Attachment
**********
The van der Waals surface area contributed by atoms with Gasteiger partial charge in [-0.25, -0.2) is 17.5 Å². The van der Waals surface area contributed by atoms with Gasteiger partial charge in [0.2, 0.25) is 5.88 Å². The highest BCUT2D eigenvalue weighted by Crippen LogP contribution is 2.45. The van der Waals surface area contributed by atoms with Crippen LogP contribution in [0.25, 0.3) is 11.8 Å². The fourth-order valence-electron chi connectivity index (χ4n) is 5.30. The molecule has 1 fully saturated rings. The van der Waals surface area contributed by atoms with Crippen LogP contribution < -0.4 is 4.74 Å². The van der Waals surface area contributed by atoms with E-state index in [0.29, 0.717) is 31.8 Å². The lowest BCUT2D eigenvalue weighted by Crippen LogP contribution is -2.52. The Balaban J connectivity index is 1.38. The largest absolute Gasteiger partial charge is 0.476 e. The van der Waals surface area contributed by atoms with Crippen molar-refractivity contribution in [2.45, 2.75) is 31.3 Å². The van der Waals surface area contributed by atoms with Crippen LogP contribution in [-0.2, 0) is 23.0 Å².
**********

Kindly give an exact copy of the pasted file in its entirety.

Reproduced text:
The van der Waals surface area contributed by atoms with Gasteiger partial charge in [-0.25, -0.2) is 17.5 Å². The van der Waals surface area contributed by atoms with Gasteiger partial charge in [0.2, 0.25) is 5.88 Å². The highest BCUT2D eigenvalue weighted by Crippen LogP contribution is 2.45. The van der Waals surface area contributed by atoms with Crippen LogP contribution in [0.25, 0.3) is 11.8 Å². The fourth-order valence-electron chi connectivity index (χ4n) is 5.30. The molecule has 1 fully saturated rings. The van der Waals surface area contributed by atoms with Crippen LogP contribution < -0.4 is 4.74 Å². The van der Waals surface area contributed by atoms with E-state index in [0.29, 0.717) is 31.8 Å². The lowest BCUT2D eigenvalue weighted by Crippen LogP contribution is -2.52. The Balaban J connectivity index is 1.38. The largest absolute Gasteiger partial charge is 0.476 e. The van der Waals surface area contributed by atoms with Crippen molar-refractivity contribution in [2.45, 2.75) is 31.3 Å². The van der Waals surface area contributed by atoms with Crippen LogP contribution in [-0.2, 0) is 23.0 Å².